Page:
Björn Rust (he/him) is a post-industrial designer cum researcher, innovator and educator, developing context-sensitive innovation practices for people, planet and beyond.

Recent writings

  1. Opportunity hoarding
  2. Doing away with bullshit
  3. The course of my life, so far

Procrastination for creativity

I have yet to meet someone that does not struggle with procrastination or able to completely avoid distraction. It seems our increasingly chaotic lives rob us of focus. They tear us away from the task at hand, as Italo Calvino put it:

There is always something to do: go to the bank, the post office, pay some bills... always some bureaucratic tangle I have to deal with.

It’s comforting to know that even the brightest among us have to deal with the same »bureaucratic tangle«, but that does little to abate the feeling that we could be working harder or smarter. In response to the question »Do you work every day or only on certain days and at certain hours?«, Calvino answered:

In theory I would like to work every day. But in the morning I invent every possible excuse not to work: I have to go out, make some purchases, buy the newspaper. As a rule, I manage to waste the morning, so I end up sitting down to write in the afternoon. I’m a daytime writer, but since I waste the morning I’ve become an afternoon writer. I could write at night, but when I do, I don’t sleep. So I try to avoid that.

This probably sounds familiar to most creative freelancers. It’s certainly been my experience in the past but it seems the opposite problem, namely pre-crastination has its own disadvantage. In Adam Grant’s article for The New York Times he describes his struggle with pre-crastination and compulsive pursuit of flow. A student of his challenged his habits by announcing that her most creative ideas occurred after a period of procrastination. Grant wasn’t convinced, so he asked So Jihae, now a professor at the University of Wisconsin to design some experiments:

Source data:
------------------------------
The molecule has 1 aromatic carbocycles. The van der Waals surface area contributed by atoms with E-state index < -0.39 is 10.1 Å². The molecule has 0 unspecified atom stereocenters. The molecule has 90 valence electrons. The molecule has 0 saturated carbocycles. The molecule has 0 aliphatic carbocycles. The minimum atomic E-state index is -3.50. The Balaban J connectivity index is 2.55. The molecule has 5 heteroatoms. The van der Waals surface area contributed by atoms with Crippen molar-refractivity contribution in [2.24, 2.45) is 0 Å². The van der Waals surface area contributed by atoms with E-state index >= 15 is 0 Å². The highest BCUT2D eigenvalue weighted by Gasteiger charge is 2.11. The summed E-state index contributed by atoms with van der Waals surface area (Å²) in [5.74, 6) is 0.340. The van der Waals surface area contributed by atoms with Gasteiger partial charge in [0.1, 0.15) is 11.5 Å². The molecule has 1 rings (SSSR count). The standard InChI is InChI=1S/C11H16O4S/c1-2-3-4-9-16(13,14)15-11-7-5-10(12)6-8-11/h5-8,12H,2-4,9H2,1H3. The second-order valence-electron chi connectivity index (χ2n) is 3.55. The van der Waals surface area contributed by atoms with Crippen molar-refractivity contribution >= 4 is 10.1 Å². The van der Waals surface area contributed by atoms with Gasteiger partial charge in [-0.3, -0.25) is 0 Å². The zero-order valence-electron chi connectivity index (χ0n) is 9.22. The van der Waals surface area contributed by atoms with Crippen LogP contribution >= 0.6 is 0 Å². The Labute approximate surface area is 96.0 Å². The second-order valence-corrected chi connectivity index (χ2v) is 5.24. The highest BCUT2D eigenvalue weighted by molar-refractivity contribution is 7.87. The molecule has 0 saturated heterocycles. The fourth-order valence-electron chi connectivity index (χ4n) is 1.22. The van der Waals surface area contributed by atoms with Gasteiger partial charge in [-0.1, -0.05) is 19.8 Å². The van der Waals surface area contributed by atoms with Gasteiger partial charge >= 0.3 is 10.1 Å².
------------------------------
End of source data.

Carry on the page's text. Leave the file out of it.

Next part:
She asked people to come up with new business ideas. Some were randomly assigned to start right away. Others were given five minutes to first play Minesweeper or Solitaire. Everyone submitted their ideas, and independent raters rated how original they were. The procrastinators’ ideas were 28 percent more creative.

Could it be that by procrastinating we may be inadvertently facilitating the second stage of Graham Wallas’ creative process? This four-stage process comprising Preparation, Incubation, Illumination and Verification champions the importance of giving the mind time to process data captured during the Preparation stage.

Jihae’s study seems to support this notion. But we must be careful at which stage of a project we procrastinate. As Grant relays:

When people played games before being told about the task, there was no increase in creativity. It was only when they first learned about the task and then put it off that they considered more novel ideas. It turned out that procrastination encouraged divergent thinking.

So we must take immediate action when we are assigned a task, tapping into our accumulated intellectual resources. Acting on hunches, speaking with friends and colleagues to develop a position on the subject at hand. Only then can we afford to procrastinate, or as it seems, only then do we deliberately procrastinate.

Inspired by: The New York Times
Reference: The Paris Review


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